A majority of consumers have expressed a willingness to try at least one novel protein ingredient in their food or drinks.

On average, 28 percent of respondents would be more willing to try a novel ingredient if it made a product healthier, with Gen Z (age 18 or older) reporting the highest degree of importance for health. For older generations, taste was cited to be more important.

We also tested descriptions of novel ingredients that could be put on a product label or package to see what appealed most to consumers. We found that familiar terminology and well-understood nutritional statements about potential health impacts (such as “good or complete source of protein”) are most compelling, followed closely by statements that communicate environmental impact (such as “sustainably produced”) (Exhibit 2). Vegetarian and vegan language is well understood but does not appear to significantly drive the trial of products, and language about production methods (for example, “bioengineered” or “made with biotechnology”) is not as well understood and does not drive trial with consumers.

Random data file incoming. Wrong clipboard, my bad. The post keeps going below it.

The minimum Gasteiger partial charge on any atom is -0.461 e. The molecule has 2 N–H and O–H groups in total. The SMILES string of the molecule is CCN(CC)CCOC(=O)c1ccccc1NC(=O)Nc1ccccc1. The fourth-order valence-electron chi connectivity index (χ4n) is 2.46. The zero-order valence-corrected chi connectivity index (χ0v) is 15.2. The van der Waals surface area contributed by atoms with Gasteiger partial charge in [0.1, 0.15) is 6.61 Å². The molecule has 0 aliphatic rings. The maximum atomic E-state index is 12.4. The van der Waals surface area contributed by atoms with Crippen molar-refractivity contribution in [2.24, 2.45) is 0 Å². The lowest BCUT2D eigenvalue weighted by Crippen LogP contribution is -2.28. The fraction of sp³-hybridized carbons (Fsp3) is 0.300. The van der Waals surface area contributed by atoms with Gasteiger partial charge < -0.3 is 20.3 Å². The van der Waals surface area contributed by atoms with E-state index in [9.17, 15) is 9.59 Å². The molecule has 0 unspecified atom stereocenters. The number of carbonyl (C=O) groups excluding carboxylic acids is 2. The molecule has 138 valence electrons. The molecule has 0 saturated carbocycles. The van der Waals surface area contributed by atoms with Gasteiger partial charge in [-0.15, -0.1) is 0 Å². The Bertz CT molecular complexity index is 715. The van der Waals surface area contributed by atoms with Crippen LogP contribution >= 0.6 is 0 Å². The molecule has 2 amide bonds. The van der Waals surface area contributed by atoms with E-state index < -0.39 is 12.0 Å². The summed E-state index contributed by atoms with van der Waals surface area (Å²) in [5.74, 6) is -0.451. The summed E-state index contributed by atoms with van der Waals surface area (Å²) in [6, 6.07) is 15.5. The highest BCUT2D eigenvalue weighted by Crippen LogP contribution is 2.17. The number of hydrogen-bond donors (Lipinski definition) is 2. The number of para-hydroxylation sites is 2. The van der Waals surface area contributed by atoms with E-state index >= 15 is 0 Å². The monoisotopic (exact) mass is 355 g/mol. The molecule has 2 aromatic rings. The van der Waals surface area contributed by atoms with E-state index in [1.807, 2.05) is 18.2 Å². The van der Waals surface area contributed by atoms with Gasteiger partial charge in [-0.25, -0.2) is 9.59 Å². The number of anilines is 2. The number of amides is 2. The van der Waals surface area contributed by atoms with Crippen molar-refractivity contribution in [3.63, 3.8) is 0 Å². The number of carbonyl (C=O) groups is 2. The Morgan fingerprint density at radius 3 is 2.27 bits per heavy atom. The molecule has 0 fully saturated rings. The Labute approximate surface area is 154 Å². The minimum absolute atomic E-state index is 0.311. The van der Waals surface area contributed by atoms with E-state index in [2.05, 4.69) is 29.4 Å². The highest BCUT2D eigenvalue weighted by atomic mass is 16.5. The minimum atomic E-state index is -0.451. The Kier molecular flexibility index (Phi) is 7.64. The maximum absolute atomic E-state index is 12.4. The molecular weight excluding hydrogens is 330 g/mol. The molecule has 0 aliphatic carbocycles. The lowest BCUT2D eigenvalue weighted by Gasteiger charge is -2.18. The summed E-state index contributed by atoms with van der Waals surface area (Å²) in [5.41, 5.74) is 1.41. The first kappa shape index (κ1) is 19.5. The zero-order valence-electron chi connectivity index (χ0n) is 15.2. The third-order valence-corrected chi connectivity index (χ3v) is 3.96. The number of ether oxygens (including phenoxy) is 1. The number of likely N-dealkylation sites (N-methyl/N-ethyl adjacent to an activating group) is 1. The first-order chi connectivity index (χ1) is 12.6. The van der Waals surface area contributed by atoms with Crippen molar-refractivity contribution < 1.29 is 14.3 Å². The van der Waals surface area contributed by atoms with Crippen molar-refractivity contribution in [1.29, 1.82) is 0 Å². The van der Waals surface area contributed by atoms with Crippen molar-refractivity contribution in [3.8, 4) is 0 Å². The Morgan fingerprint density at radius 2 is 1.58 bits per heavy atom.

Statements that highlight that products are vegan, vegetarian, or made with biotechnology do not drive high rates of willingness to try.

Among respondents, 44 percent were uninterested in trying any of the novel ingredients explored in this survey. Unwillingness to try was most strongly correlated with lack of awareness or questions regarding production (“how it’s made”). Concerns about taste, naturalness, and price closely follow. Higher-income (more than $100,000 per year) consumers stated greater doubts about long-term health effects (33 percent).

Midday food options significantly increase consumers’ willingness to try novel ingredients